Mozart’s ‘lyrics’

8th April 2013 | Daily Life, Musings, Teaching | 1 comment

I’ve been leaping boldly into the world of new media by uploading an audio file to one of the new online music distributors which helps artists to get their music directly to new audiences. (Details to follow when I’ve got to the end of the process).

It’s instrumental music by Mozart and I was very amused to be asked to declare whether the lyrics were ‘explicit’ or ‘clean’. Everything now is classified as a ‘song’. There was no option for ‘no lyrics’, and it was impossible to advance to the next step in the process without divulging what sort of lyrics Mozart had written for each track. So I had to go through, identifying each track as ‘clean’.

Mozart didn’t write any lyrics for his instrumental music, of course, but as I laboriously ticked boxes I amused myself by wondering what lyrics he might have added had the thought occurred to him. He was famous for his naughty sense of humour and for his occasional references to bodily functions.  I must admit that in lessons and coaching sessions, students and I sometimes try to fit words to his music, or to particular phrases in the music. It’s often very illuminating to try to be a little more specific about the mood or ‘story’ that music is telling us; it gives new ideas about timing and tone colour. And of course the words that people instinctively put to music are often concerned with love, longing, regret and all the rest of it. So if we’re talking about imaginary lyrics for Mozart’s music, it’s not all that obvious which box we’d have to tick.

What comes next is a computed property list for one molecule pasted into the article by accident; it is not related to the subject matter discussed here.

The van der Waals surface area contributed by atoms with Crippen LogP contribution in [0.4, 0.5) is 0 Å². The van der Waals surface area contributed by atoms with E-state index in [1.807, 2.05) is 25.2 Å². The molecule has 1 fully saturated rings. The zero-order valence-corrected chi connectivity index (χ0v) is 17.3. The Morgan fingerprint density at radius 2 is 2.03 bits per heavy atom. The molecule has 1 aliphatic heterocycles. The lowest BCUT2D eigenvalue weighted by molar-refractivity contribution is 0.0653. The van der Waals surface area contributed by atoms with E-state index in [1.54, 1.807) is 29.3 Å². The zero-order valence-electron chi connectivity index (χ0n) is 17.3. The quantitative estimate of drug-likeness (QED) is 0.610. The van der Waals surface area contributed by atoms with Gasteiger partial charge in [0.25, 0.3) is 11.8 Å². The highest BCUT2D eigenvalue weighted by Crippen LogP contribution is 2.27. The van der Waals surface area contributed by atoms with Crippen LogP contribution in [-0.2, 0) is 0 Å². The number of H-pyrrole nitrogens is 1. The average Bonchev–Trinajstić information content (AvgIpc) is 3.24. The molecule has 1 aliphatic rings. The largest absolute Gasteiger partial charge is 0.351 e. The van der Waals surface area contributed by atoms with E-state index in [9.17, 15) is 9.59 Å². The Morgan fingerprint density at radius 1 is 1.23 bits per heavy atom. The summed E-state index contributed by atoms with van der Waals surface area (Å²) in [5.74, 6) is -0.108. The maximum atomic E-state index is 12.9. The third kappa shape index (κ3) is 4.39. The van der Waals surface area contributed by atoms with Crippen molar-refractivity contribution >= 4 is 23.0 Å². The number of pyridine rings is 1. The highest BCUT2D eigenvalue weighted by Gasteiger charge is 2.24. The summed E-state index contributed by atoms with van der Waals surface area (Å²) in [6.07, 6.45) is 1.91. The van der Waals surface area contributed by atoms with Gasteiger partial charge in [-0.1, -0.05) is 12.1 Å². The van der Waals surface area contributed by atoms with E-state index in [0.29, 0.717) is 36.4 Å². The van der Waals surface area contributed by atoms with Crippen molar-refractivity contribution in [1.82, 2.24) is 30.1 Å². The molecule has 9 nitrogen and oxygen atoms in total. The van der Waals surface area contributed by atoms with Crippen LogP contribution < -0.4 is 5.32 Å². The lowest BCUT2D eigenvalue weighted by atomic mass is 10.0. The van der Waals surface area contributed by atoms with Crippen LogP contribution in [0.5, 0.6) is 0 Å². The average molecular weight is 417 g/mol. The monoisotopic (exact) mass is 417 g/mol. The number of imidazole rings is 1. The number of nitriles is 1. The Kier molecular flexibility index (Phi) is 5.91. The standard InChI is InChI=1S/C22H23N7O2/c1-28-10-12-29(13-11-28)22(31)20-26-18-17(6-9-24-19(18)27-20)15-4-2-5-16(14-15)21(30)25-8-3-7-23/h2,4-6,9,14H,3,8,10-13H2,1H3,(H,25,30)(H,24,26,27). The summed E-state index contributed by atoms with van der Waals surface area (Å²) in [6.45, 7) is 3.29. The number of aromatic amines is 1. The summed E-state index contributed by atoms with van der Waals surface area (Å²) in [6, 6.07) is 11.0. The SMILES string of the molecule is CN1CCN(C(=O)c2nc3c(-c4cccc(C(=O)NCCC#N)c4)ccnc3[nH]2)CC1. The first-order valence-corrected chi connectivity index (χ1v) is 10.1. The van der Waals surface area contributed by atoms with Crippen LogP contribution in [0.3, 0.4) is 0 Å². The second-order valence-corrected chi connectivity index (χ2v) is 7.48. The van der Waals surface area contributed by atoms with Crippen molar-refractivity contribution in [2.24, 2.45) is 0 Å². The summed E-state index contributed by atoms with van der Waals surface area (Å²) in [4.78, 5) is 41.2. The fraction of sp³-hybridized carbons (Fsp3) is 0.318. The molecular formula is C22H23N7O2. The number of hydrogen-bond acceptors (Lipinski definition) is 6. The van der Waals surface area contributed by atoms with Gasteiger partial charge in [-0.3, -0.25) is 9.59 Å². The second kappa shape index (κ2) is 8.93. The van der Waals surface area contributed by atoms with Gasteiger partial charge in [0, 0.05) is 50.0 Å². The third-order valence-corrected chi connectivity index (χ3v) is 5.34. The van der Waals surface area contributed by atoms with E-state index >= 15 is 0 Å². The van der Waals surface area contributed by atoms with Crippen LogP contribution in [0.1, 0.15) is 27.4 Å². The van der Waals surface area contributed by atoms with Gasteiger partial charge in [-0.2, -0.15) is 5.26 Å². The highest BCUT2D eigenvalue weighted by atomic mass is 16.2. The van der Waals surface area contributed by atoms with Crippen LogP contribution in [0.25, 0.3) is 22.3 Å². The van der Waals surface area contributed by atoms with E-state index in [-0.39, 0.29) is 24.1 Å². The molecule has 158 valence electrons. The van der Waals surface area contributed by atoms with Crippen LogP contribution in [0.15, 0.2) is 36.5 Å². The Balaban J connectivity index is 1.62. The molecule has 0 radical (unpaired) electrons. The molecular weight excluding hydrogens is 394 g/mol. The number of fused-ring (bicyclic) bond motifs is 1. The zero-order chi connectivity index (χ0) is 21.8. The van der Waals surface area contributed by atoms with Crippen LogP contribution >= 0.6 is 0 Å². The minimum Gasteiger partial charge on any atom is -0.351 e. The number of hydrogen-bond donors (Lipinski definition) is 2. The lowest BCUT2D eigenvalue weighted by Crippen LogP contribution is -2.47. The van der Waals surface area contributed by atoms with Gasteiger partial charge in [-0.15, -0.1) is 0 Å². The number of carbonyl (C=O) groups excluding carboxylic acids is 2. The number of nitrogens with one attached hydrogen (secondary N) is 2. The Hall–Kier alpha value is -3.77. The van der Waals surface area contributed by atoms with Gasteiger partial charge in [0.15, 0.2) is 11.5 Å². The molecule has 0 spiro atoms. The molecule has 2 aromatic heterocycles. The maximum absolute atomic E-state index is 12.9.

1 Comment

  1. Trevor M

    This made me chuckle. I’ve long since ceased to be surprised by how ‘song’ has been become the generic name for a piece of music regardless of whether there is any ‘singing’, but it still does provide some weirdly incongruous results.

    Conversely, when pop musician Tori Amos announced that she was doing a ‘song cycle’ for Deutsche Grammophon a couple of years ago, it took an extraordinary amount of effort to persuade some other fans that there would definitely be singing in it, because somehow they believed that all classical music tended to be instrumental.

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